Native or Non-Native? Evaluating Salesforce Apps

New Call-to-actionDid you know that sometimes apps that are not completely native can be listed as native on the Salesforce AppExchange? Or that Salesforce’s sharing and security rules apply to all native apps? Choosing between apps that are native and non-native might seem like a minor decision, but there’s some critical information behind it. Here’s what you should consider:

When an app is native…

It runs 100% within the walls of Salesforce.

  • NO data leaves the platform, so Salesforce’s sharing and security rules are always applied to the 3rd party application.
  • It has a similar look and function to Salesforce.
  • It does not count against your API usage limits.
  • You will never experience a service disruption – if Salesforce is up, the app is up.
  • No consultant or deep IT involvement is typically needed to get set up.

When an app is not native…

It does not run entirely within Salesforce.

  • Data leaves the platform. There is no guarantee to your data’s security like there is on Salesforce, because Salesforce’s sharing AND security rules are NOT applied.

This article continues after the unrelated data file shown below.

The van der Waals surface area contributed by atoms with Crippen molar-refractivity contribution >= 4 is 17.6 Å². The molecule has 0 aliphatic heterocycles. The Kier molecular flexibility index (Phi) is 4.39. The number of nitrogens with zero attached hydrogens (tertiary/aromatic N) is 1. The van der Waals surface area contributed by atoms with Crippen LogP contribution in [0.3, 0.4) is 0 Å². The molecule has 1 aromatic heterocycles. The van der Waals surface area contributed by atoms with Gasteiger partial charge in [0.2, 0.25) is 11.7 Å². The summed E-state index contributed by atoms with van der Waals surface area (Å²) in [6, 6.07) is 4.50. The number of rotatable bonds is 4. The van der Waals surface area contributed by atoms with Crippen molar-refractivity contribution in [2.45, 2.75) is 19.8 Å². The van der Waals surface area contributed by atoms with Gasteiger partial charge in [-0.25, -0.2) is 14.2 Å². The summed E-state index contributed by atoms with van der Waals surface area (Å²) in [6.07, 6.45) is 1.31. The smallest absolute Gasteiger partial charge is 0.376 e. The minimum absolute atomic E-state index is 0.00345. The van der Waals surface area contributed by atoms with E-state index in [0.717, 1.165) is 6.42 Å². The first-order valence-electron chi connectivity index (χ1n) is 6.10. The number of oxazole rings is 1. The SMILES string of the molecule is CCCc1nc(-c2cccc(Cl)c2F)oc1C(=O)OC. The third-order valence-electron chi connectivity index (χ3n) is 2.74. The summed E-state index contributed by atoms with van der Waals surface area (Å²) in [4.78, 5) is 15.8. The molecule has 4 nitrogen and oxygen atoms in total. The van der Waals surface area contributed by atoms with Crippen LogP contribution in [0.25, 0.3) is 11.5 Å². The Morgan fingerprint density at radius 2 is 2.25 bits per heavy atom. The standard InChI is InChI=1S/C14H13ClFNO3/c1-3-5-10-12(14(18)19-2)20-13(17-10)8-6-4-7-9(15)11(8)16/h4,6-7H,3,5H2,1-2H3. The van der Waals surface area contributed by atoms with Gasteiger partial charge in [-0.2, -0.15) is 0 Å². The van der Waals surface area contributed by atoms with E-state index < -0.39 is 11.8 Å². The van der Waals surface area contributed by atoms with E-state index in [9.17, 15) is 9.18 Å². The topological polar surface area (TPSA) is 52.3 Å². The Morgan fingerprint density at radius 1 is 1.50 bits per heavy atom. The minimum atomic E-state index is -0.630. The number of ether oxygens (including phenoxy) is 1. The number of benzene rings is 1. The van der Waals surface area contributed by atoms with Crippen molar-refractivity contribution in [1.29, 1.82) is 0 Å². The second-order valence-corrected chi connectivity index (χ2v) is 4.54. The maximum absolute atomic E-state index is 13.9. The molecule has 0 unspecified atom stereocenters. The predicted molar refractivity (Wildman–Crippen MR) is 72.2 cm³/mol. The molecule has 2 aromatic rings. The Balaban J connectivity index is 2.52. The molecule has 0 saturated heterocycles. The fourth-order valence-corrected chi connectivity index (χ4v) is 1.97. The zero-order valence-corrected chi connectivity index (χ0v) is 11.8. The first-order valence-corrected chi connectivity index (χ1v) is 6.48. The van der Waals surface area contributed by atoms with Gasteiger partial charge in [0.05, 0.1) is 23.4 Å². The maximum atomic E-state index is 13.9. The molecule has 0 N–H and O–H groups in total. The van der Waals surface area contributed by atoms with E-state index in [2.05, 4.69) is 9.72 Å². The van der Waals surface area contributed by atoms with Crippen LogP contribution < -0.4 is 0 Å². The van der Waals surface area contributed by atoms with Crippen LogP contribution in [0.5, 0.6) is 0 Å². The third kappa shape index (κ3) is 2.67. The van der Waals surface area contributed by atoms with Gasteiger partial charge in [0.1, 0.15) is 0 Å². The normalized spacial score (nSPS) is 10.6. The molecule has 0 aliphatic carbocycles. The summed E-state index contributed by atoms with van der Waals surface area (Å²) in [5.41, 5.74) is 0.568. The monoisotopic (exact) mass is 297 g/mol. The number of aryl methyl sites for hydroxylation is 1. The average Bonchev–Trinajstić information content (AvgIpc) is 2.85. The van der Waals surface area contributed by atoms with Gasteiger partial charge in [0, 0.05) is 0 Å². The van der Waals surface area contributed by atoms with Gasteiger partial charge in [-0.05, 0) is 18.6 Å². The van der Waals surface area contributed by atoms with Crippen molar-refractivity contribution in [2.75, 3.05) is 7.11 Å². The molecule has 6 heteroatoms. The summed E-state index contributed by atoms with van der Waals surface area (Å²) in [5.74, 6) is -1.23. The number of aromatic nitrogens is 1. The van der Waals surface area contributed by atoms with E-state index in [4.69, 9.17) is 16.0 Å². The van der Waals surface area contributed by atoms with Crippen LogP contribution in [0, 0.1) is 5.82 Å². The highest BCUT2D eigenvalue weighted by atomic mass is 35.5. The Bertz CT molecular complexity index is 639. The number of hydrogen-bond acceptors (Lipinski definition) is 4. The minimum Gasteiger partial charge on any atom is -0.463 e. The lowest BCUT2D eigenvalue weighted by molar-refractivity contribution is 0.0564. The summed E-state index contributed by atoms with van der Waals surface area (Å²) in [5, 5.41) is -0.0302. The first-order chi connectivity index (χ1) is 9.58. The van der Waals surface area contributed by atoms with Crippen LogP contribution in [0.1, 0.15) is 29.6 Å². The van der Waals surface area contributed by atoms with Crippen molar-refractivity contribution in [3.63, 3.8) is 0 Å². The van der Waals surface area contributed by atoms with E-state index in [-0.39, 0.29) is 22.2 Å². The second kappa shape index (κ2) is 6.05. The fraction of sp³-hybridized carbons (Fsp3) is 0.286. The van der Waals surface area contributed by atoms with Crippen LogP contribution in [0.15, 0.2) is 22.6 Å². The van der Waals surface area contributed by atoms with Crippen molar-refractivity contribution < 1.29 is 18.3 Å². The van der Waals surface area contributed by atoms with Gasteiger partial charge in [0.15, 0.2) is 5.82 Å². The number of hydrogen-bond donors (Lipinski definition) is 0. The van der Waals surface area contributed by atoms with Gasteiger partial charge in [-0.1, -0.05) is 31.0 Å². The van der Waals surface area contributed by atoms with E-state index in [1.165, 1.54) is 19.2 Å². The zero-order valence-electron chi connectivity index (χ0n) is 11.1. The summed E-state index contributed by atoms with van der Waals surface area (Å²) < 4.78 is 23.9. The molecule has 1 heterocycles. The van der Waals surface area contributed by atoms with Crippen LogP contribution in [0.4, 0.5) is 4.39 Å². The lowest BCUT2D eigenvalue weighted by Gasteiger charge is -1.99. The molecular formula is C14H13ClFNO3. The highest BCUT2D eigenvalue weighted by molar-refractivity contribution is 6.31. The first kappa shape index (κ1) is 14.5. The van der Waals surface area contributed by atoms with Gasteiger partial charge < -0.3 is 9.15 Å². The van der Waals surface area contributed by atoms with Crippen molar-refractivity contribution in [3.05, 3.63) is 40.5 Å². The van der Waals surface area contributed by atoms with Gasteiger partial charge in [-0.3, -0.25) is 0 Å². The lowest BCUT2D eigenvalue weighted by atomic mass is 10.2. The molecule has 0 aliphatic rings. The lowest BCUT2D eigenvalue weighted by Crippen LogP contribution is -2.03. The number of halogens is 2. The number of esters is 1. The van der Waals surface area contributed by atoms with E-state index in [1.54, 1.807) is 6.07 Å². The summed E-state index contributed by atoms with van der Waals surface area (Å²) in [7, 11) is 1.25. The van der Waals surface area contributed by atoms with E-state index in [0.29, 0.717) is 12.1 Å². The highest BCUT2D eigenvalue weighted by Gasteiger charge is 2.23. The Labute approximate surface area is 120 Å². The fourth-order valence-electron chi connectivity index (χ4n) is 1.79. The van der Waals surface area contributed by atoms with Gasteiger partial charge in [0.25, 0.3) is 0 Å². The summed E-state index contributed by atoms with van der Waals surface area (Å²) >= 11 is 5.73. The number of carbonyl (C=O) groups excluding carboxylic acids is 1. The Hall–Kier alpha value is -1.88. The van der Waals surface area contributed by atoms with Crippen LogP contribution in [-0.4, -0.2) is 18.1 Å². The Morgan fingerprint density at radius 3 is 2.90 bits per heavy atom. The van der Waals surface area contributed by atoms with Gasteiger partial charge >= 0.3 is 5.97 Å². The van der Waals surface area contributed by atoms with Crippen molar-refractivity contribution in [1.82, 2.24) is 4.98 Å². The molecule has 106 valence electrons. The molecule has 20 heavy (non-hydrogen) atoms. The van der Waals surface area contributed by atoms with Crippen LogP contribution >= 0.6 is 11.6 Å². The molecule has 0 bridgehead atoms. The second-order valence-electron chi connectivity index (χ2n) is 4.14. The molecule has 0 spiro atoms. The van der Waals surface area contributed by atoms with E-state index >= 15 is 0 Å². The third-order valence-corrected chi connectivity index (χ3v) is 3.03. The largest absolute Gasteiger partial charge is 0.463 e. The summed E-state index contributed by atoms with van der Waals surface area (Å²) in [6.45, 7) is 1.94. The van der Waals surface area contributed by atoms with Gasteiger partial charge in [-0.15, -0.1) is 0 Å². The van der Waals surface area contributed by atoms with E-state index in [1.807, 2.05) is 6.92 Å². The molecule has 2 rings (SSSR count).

• Interactions with the 3rd party app will count against your API usage limits; if it causes you to reach those limits, it will render the app inoperable.
  • It may go down even when Salesforce service is up.
  • Consultant or IT involvement is typically necessary to set up.

It may still be listed as native on the Salesforce AppExchange. Sometimes organizations click “Native” if only a portion of their app was built on

Detect false natives by:

  • Watching for instances where you’re asked for permission to send data outside of Salesforce. This means the app relies on third-party servers, and your data will be sent to that third party.
  • Asking if the organization contracts to a Web hosting company to manage their app.

You should consider:

  • Asking who might have access to your data and how that access is controlled. (This includes application logs.)
  • Finding out if the organization is SAS70 certified and what their security protocol is.
  • Running a deep technology audit of the organization.
  • Figuring out how updates and maintenance would work.
  • Exploring any other external risks of bringing the app into your Salesforce org.

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1 Response
  1. Retsuk

    I mostly disagree with all your points:
    A native app is not necessary using the Salesforce looks and feel.
    It counts in terms of API.

    When the app is non fully native as you define it: you don’t need consultant necessary, the app is as secure as a native as it goes through the Salesforce security review

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